Mary Stuart appeared on the wall again. Jane gasped when she entered the kitchen and saw the silhouette of the kneeling woman with her hands in prayer, like the unfortunate Queen of Scots.
Jane’s rational mind knew it had something to do with the sunlight traversing through branches and shrubs and appliances on the countertop as it streamed through the open window and cast shadows on the wall. But she also knew it did not happen every day, and when the shadow appeared, a sense of dread followed, a certain premonition, an augury, an omen. Hence, Mary Stuart, because the shadow evoked an ax about to drop and a head about to roll.
Jane prepared to bake a cake; as she gathered the ingredients and instruments, she snuck uneasy glances at the wall. Mary Stuart was still there, though fading as the breeze wiggled the tree leaves and all the other shadows shimmered. Jane’s heart relaxed a little, and she let out a soft “phew”. The intensity of the shadow was proportional to the intensity of the calamity, and with three reckless, rambunctious, and daredevil sons with flesh of glue and bones of rubber, Mary Stuart had visited her many times over the years.
Jane continued baking her cake, and the ominous feeling did not subside, nor did the ax swing. The aroma of lemon drizzle soon filled the room, and the oven warmed the kitchen, and the light shifted, and red sunset streamed through the window. Jane sat at the table, waiting for the cake to bake and scrutinizing Mary Stuart still visible upon the wall.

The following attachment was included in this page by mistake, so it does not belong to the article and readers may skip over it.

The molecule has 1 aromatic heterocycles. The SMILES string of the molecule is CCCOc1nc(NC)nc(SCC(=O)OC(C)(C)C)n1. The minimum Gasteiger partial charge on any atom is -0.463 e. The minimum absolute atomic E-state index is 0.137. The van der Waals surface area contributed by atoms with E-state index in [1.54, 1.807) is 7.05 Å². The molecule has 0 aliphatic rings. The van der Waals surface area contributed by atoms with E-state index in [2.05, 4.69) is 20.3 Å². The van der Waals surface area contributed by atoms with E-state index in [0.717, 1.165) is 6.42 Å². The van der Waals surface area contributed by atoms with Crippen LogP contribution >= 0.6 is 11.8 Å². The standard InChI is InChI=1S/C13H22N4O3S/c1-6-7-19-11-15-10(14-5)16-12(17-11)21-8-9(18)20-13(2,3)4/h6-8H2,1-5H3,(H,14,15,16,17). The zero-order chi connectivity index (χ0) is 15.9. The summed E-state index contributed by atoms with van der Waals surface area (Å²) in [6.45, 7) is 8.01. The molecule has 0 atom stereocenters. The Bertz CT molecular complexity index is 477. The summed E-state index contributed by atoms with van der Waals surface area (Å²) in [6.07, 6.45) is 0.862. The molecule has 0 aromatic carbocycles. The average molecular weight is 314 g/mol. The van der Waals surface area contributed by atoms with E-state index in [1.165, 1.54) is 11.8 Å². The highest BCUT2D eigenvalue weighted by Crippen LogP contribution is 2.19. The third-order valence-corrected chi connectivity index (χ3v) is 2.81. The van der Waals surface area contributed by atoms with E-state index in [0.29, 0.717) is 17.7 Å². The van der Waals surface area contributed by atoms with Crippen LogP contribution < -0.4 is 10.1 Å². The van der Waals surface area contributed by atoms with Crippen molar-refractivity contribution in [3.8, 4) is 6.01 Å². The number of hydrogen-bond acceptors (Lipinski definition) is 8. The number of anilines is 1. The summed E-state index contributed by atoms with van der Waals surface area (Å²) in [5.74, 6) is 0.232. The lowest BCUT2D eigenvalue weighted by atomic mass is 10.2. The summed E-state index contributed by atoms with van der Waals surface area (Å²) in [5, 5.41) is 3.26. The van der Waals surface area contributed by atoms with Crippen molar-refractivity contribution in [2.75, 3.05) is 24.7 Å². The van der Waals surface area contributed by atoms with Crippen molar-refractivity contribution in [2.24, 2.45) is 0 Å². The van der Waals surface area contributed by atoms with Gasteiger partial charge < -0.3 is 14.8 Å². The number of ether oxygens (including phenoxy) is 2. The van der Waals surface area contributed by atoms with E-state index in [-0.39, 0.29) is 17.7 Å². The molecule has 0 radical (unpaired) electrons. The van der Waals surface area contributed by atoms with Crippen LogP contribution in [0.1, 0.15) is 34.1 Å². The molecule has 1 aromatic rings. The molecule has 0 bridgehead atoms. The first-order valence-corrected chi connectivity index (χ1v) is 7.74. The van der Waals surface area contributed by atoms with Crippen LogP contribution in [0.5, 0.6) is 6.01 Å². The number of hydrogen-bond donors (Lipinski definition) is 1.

“It’s Mike,” she stated, “it’s his favorite cake in the oven, and I’ve been thinking about him all day.”
The shadow on the wall twinkled in reply.
“It’s nothing terrible, nothing life-altering. It’s somewhere in between Jason’s fall from the tree and Eric’s skydiving incident.”
She rolled her eyes as she recalled the hectic drives to the hospital with her heart in her mouth, only to find a beaming and joking boy each time.
Mary Stuart nodded as the breeze rustled the tree leaves, though the persistent dread choked Jane’s sigh of relief.
The blazing sun sank into the horizon and cast long shadows on the wall that grew like tall bony trees and surrounded Mary Stuart, who oscillated between the visible and the invisible world.
The oven dinged, and the ax dropped. Squealing brakes and broken glass flashed before Jane’s eyes. Mike’s surprised yelp cut her chest, but she loosened her sweaty fists when his heart pumped loud and steady in her ears, muffling his nervous giggles. Jane took a deep breath, Mary Stuart vanished, and the dying day tinged the kitchen in blue and purple and green, like the bruises on Mike’s living body.
Jane took the cake out of the oven and checked its doneness with a toothpick. She set it to cool by the window, then grabbed her purse, put on her shoes, and waited for the telephone to ring.